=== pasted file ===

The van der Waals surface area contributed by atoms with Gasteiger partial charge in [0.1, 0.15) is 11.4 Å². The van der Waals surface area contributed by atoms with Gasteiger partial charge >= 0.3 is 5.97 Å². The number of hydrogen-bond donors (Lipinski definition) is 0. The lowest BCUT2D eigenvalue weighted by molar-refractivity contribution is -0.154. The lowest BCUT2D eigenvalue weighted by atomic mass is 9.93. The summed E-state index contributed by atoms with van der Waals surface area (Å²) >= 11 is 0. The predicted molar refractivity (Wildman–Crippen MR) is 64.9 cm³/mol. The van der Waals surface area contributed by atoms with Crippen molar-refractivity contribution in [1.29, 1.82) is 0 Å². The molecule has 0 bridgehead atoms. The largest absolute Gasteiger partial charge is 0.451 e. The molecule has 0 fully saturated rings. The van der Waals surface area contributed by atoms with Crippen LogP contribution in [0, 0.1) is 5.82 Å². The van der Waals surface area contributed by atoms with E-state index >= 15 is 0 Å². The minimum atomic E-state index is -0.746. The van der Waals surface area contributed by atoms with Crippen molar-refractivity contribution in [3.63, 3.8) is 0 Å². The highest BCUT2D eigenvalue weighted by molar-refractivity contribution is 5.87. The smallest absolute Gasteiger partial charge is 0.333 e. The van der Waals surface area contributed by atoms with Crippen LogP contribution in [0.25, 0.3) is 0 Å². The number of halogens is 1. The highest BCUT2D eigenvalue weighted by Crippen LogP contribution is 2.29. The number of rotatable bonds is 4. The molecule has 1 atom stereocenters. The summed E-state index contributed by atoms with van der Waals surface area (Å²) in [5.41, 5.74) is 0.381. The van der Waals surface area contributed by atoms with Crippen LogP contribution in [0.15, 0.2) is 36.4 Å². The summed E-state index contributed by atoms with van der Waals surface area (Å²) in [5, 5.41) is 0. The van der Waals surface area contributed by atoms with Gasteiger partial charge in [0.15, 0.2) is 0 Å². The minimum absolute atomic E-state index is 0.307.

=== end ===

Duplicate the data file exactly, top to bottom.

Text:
The van der Waals surface area contributed by atoms with Gasteiger partial charge in [0.1, 0.15) is 11.4 Å². The van der Waals surface area contributed by atoms with Gasteiger partial charge >= 0.3 is 5.97 Å². The number of hydrogen-bond donors (Lipinski definition) is 0. The lowest BCUT2D eigenvalue weighted by molar-refractivity contribution is -0.154. The lowest BCUT2D eigenvalue weighted by atomic mass is 9.93. The summed E-state index contributed by atoms with van der Waals surface area (Å²) >= 11 is 0. The predicted molar refractivity (Wildman–Crippen MR) is 64.9 cm³/mol. The van der Waals surface area contributed by atoms with Crippen molar-refractivity contribution in [1.29, 1.82) is 0 Å². The molecule has 0 bridgehead atoms. The largest absolute Gasteiger partial charge is 0.451 e. The molecule has 0 fully saturated rings. The van der Waals surface area contributed by atoms with Crippen LogP contribution in [0, 0.1) is 5.82 Å². The van der Waals surface area contributed by atoms with E-state index >= 15 is 0 Å². The minimum atomic E-state index is -0.746. The van der Waals surface area contributed by atoms with Crippen molar-refractivity contribution in [3.63, 3.8) is 0 Å². The highest BCUT2D eigenvalue weighted by molar-refractivity contribution is 5.87. The smallest absolute Gasteiger partial charge is 0.333 e. The van der Waals surface area contributed by atoms with Crippen LogP contribution in [0.25, 0.3) is 0 Å². The number of halogens is 1. The highest BCUT2D eigenvalue weighted by Crippen LogP contribution is 2.29. The number of rotatable bonds is 4. The molecule has 1 atom stereocenters. The summed E-state index contributed by atoms with van der Waals surface area (Å²) in [5.41, 5.74) is 0.381. The van der Waals surface area contributed by atoms with Crippen LogP contribution in [0.15, 0.2) is 36.4 Å². The summed E-state index contributed by atoms with van der Waals surface area (Å²) in [5, 5.41) is 0. The van der Waals surface area contributed by atoms with Gasteiger partial charge in [0.15, 0.2) is 0 Å². The minimum absolute atomic E-state index is 0.307.